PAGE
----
Events and festivals planned for Jamaica at 60 2022 include:
Caribbean-style cultural spectacular for all age groups.
The showpiece summer events marking six decades of independence for the sunshine island include a wide array of musical performances from reggae to poetry, starring international, national and local artists.
Organiser Beverly Lindsay (pictured), chair of the Association of Jamaican Nationals, said: “This is a very special landmark year, for Jamaicans all over the world.
“The Jamaican diaspora in the UK and indeed the Birmingham community will be in the spotlight with the Birmingham 2022 Commonwealth Games and Jamaica’s 60th anniversary of Independence.
Celebrations start on 23 July at Birmingham Town Hall with a special cultural extravaganza and salute to the Commonwealth Games featuring a string of local and international artistes including Jamaican tenor Steve Higgins, Caroll Thompson, the Bee Niice Choir, Winston Francis, Abigail Kelly, the Note Benders featuring Sweto Kinch, Melika Queely and others.
Meanwhile, on 6 August, organisers will be hosting a flag raising ceremony in Victoria Square, starting at 3pm, with the entire day dedicated to a Jamaican theme.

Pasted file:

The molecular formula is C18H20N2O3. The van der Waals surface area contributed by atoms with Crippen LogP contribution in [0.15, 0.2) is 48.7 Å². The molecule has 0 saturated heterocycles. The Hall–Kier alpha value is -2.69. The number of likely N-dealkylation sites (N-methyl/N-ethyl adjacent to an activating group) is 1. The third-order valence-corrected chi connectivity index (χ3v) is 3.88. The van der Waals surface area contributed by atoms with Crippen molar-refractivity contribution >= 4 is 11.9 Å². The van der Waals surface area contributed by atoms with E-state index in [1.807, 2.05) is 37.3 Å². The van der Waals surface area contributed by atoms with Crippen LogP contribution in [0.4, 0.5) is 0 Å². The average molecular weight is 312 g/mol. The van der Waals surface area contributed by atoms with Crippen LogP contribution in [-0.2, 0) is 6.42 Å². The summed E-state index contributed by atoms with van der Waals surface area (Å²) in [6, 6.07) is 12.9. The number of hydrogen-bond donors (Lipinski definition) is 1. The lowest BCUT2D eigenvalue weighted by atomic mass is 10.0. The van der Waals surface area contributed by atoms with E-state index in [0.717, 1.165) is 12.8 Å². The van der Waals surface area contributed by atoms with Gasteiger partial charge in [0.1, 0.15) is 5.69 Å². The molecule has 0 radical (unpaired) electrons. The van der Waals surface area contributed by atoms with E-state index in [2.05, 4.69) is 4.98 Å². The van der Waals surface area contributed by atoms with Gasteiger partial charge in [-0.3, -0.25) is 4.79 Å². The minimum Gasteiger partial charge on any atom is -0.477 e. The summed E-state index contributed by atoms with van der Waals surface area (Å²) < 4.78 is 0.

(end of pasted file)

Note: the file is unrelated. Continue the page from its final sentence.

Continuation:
And later that day, a Jamaica 60th Grand Gala Fundraising Dinner and Awards will be held from 6.30pm at the Eastside Rooms in Birmingham, when guest speaker will be US Federal Judge Norman Hemming III.
Beverly, who is among West Midlanders selected to be a baton-bearer for the Games, said: “The awards presentation will recognise some of our country’s most inspiring individuals who have made selfless contributions to the Jamaican diaspora at home and abroad.
“There will also be a great opportunity to develop networks with an audience of approximately 500 community and business leaders.”
The celebrations conclude on 14 August with a special service of praise and thanksgiving from 3pm at New Testament Church of God Handsworth, recognising and giving thanks to the hosting and delivery of the Commonwealth Games.
The independent country
On August 6, 1962, Jamaica became independent with full dominion status within the Commonwealth, under a constitution that retained the British monarch as head of state. Bustamante assumed the title of prime minister. The following year Jamaica joined the International Monetary Fund (IMF). Bustamante was succeeded in February 1967 by Donald Sangster, who died within about a month of leading the JLP to victory in the elections. Hugh Lawson Shearer, a protégé of Bustamante, succeeded Sangster and served from 1967 to 1972.
From 1962 to 1972 there were important developments in infrastructure and in technical, vocational, and teacher education. Cultural policy promoted Jamaica’s cultural heritage. In 1964 Marcus Garvey was officially declared a national hero, followed by George William Gordon and Paul Bogle in 1965. National honours replaced British honours in 1969.